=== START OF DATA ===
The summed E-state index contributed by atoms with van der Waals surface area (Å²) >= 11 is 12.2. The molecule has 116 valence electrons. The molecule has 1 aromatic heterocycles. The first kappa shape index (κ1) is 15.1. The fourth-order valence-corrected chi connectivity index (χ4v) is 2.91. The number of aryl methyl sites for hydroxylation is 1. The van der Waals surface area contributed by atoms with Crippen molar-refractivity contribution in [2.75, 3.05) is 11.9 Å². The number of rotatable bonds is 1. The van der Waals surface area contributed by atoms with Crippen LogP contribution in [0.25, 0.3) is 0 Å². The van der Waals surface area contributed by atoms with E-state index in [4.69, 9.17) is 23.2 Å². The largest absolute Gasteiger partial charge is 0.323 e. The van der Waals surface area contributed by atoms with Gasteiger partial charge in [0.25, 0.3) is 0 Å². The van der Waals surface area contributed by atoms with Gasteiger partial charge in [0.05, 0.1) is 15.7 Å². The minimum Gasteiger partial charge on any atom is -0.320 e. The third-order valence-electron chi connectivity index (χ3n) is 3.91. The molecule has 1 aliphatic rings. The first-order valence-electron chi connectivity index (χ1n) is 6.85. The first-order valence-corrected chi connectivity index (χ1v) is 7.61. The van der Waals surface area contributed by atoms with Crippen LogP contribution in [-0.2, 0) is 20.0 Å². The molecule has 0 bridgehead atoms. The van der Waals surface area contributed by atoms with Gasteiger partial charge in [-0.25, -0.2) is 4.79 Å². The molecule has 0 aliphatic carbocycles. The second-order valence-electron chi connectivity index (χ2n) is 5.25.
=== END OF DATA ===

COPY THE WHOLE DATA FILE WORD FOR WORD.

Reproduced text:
The summed E-state index contributed by atoms with van der Waals surface area (Å²) >= 11 is 12.2. The molecule has 116 valence electrons. The molecule has 1 aromatic heterocycles. The first kappa shape index (κ1) is 15.1. The fourth-order valence-corrected chi connectivity index (χ4v) is 2.91. The number of aryl methyl sites for hydroxylation is 1. The van der Waals surface area contributed by atoms with Crippen molar-refractivity contribution in [2.75, 3.05) is 11.9 Å². The number of rotatable bonds is 1. The van der Waals surface area contributed by atoms with Crippen LogP contribution in [0.25, 0.3) is 0 Å². The van der Waals surface area contributed by atoms with E-state index in [4.69, 9.17) is 23.2 Å². The largest absolute Gasteiger partial charge is 0.323 e. The van der Waals surface area contributed by atoms with Gasteiger partial charge in [0.25, 0.3) is 0 Å². The van der Waals surface area contributed by atoms with Gasteiger partial charge in [0.05, 0.1) is 15.7 Å². The minimum Gasteiger partial charge on any atom is -0.320 e. The third-order valence-electron chi connectivity index (χ3n) is 3.91. The molecule has 1 aliphatic rings. The first-order valence-electron chi connectivity index (χ1n) is 6.85. The first-order valence-corrected chi connectivity index (χ1v) is 7.61. The van der Waals surface area contributed by atoms with Crippen LogP contribution in [-0.2, 0) is 20.0 Å². The molecule has 0 bridgehead atoms. The van der Waals surface area contributed by atoms with Gasteiger partial charge in [-0.25, -0.2) is 4.79 Å². The molecule has 0 aliphatic carbocycles. The second-order valence-electron chi connectivity index (χ2n) is 5.25.